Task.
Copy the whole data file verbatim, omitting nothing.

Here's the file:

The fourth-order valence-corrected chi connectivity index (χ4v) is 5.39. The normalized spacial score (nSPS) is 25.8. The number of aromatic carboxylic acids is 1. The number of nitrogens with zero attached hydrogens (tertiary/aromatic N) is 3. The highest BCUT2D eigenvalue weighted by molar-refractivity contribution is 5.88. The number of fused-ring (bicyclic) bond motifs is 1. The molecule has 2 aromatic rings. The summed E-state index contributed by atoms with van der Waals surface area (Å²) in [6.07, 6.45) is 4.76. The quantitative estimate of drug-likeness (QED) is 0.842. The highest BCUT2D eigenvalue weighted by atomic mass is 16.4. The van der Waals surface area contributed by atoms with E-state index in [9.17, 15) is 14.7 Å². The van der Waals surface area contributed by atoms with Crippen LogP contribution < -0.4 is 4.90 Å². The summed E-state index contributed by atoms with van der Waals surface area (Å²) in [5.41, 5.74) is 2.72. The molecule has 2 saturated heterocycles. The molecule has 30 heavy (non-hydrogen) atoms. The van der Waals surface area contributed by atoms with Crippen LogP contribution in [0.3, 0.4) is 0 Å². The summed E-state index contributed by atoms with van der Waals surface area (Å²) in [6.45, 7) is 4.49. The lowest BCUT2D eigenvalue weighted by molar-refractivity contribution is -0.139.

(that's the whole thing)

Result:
The fourth-order valence-corrected chi connectivity index (χ4v) is 5.39. The normalized spacial score (nSPS) is 25.8. The number of aromatic carboxylic acids is 1. The number of nitrogens with zero attached hydrogens (tertiary/aromatic N) is 3. The highest BCUT2D eigenvalue weighted by molar-refractivity contribution is 5.88. The number of fused-ring (bicyclic) bond motifs is 1. The molecule has 2 aromatic rings. The summed E-state index contributed by atoms with van der Waals surface area (Å²) in [6.07, 6.45) is 4.76. The quantitative estimate of drug-likeness (QED) is 0.842. The highest BCUT2D eigenvalue weighted by atomic mass is 16.4. The van der Waals surface area contributed by atoms with E-state index in [9.17, 15) is 14.7 Å². The van der Waals surface area contributed by atoms with Crippen LogP contribution < -0.4 is 4.90 Å². The summed E-state index contributed by atoms with van der Waals surface area (Å²) in [5.41, 5.74) is 2.72. The molecule has 2 saturated heterocycles. The molecule has 30 heavy (non-hydrogen) atoms. The van der Waals surface area contributed by atoms with Crippen LogP contribution in [0.3, 0.4) is 0 Å². The summed E-state index contributed by atoms with van der Waals surface area (Å²) in [6.45, 7) is 4.49. The lowest BCUT2D eigenvalue weighted by molar-refractivity contribution is -0.139.